Ecology and economy are intimately connected. All growth and development, whether in the natural world or in our society, depends upon a few simple building blocks: sun, air, water, earth. Every bit of energy we use, whether to power our light bulbs and cars, build our homes, or grow food to empower our bodies, comes from the sun and grows upon the Earth. But the sun has its rhythms, and the Earth too. A plant cannot grow if it is constantly exposed to light, rain cannot constantly fall, and wind does not constantly blow. The life cycle of every living thing includes a period of growth balanced by a period of rest and renewal. Our economy is no different. The present recession has actually proven to be quite beneficial as far as the health of the planet is concerned. A pause in our habit of consumption has resulted in a falling rate of deforestation and pollution-heavy industrial manufacture. Does this mean that the growth of our economy and the health of the planet are irreconcilable? No; it merely shows us that our current model of growth and development is founded on the wrong principles and needs to change if we are to survive and truly prosper.
Neem leaf - photo by pranav
The Right Kind of Development
“Developments undertaken by governments do great harm to the environment and do not improve our lives … Development which plunders human resources – forests, land, water, air and food – is short-sighted and self-eliminating. Yet for many leaders, development means extensive farming of cash crops, expensive dams, luxury hotels, airports, big hospitals, heavily armed armies and supermarkets. These are the priorities in national budgets. Never mind that they may not reflect the needs of the people who, if asked, would prefer basic needs like food, shelter, education, clean water, local clinics, information and freedom.”
— Professor Wangari Maathi, Nobel Laureate.
“Societies can build their entire economies around trees: economies that are much better for people at large, and infinitely more sustainable, than anything we have at present. Trees could indeed stand at the heart of all the world’s economies and politics, just as they are at the centre of all terrestrial ecology … In the future of humanity, and of all the world in all its aspects, trees are key players.”
— Colin Tudge, author of The Secret Life of Trees.
photo by Shenghung Lin
A society built upon living trees? The idea may sound strange to us, who are used to an economic model built on industrial manufacture, ecological exploitation, and an abundance of cheap oil. But many cultures all around the world have had trees at the heart of their economies, maintained them sustainably – those cultures that survived that is. Those cultures who deforested their land generally evacuated or exterminated themselves in the process.
Consider India: at the heart of every village was a well and a Neem tree. The Neem tree is often called ‘the village pharmacy’ because it delivers so many products for the village: it is anti-bacterial, anti-fungal, anti-inflamatory and insecticidal. Parts or extracts from the tree are used for soap, toothpaste, toothbrush, insect repellant, shampoo, fertilizer, animal feed, birth control, skin ointment, and to heal rashes, boils, ulcers, cuts, burns, scrapes, headaches, chickenpox, fevers, warts, acne, eczema and rheumatism. In addition, it provides shade and clean air like all trees, and a termite-resistant and sweet-smelling wood. No wonder then, that the Neem tree is named from the Sanskrit ‘nimbati syasthyamdadati’ which means ‘to give good health’, and also called ‘sarva roga nivarini’, meaning ‘the curer of all ailments’, and ‘arista’, meaning ‘perfect, complete and imperishable’!16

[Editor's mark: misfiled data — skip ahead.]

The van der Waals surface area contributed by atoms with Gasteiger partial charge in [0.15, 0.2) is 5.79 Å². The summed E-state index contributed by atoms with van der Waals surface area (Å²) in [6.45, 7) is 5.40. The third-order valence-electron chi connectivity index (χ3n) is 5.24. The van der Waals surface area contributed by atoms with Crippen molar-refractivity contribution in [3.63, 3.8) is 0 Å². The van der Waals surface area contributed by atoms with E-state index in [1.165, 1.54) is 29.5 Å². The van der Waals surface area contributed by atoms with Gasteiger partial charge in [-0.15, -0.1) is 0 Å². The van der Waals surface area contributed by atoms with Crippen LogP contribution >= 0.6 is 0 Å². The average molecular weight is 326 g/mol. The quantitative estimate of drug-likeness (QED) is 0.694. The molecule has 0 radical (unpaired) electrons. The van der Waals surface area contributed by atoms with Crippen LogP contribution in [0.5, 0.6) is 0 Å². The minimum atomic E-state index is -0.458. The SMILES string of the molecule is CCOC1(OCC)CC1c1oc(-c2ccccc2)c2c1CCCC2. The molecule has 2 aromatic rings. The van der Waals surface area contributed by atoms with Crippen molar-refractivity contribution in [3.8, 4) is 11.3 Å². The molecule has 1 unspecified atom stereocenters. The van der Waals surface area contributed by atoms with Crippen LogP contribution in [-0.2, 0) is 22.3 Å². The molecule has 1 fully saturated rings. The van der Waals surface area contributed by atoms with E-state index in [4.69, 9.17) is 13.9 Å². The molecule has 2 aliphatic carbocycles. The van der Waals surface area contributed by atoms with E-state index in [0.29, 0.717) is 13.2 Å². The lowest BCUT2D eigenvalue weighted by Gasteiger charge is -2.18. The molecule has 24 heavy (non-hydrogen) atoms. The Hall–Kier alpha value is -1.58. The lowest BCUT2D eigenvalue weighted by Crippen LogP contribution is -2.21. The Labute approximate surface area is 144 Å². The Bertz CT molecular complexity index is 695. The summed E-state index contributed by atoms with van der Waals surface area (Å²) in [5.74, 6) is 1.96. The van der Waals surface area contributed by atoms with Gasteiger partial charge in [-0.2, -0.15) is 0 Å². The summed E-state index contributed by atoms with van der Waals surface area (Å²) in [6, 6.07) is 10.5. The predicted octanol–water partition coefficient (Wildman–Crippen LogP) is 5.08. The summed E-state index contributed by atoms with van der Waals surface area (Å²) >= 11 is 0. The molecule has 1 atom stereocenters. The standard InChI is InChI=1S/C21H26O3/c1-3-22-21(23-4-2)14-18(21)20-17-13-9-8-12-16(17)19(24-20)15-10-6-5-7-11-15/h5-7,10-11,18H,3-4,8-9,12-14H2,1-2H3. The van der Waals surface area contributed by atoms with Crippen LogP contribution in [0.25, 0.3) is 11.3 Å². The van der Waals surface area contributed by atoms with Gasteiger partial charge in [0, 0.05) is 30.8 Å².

And for thousands of years, Indian spirituality had at its heart a respect for the sacredness of nature and the principle of environmental stewardship.
The Buddha defined a Forest thus:
“A peculiar organism of unlimited kindness and benevolence that makes no demands for its sustenance and extends generously the products of its life activity; it affords protection to all beings, offering shade to the axeman who destroys it.”
photo by Gret@Lorenz
We ought to honour the Buddha for his wisdom on ecology and economics, for including in his teaching the obligation of every individual to plant one tree at least every five years, and care for it. As long as this was observed, the whole of India was covered with trees, free of dust, with plenty of water, shade, timber, fuel, food, medicines, and other materials.
Two thousand five hundred years later, when India had lost most of its arboreal heritage the great economist E.F. Schumacher went to the Indian government to make the following simple practical suggestion:
“Just imagine you could establish an ideology which would make it obligatory for every able-bodied person in India, man, woman and child, to do that little thing – to plant and see to the establishment of one tree a year, five years running. This, in a five-year period, would give you 2,000 million established trees. Anyone can work it out on the back of an envelope that the economic value of such an enterprise, intelligently conducted, would be greater than anything that has ever been promised by any of India’s five-year plans. It would provide foodstuffs, fibres, building material, shade, water, almost anything that man really needs.”4
Sadly, the Indian government did not heed Schumacher’s sage advice. The Philippines, however, must have caught on, as in 1977, a law was passed forcing every capable man, woman, and child over the age of 10 to plant one tree per month for five years, with seedlings provided by the government.. Violation of this law results in the loss of a citizen's rights and a fine of up to $175. This has resulted in the planting of 360 million saplings per year, and the gradual reforestation of the country.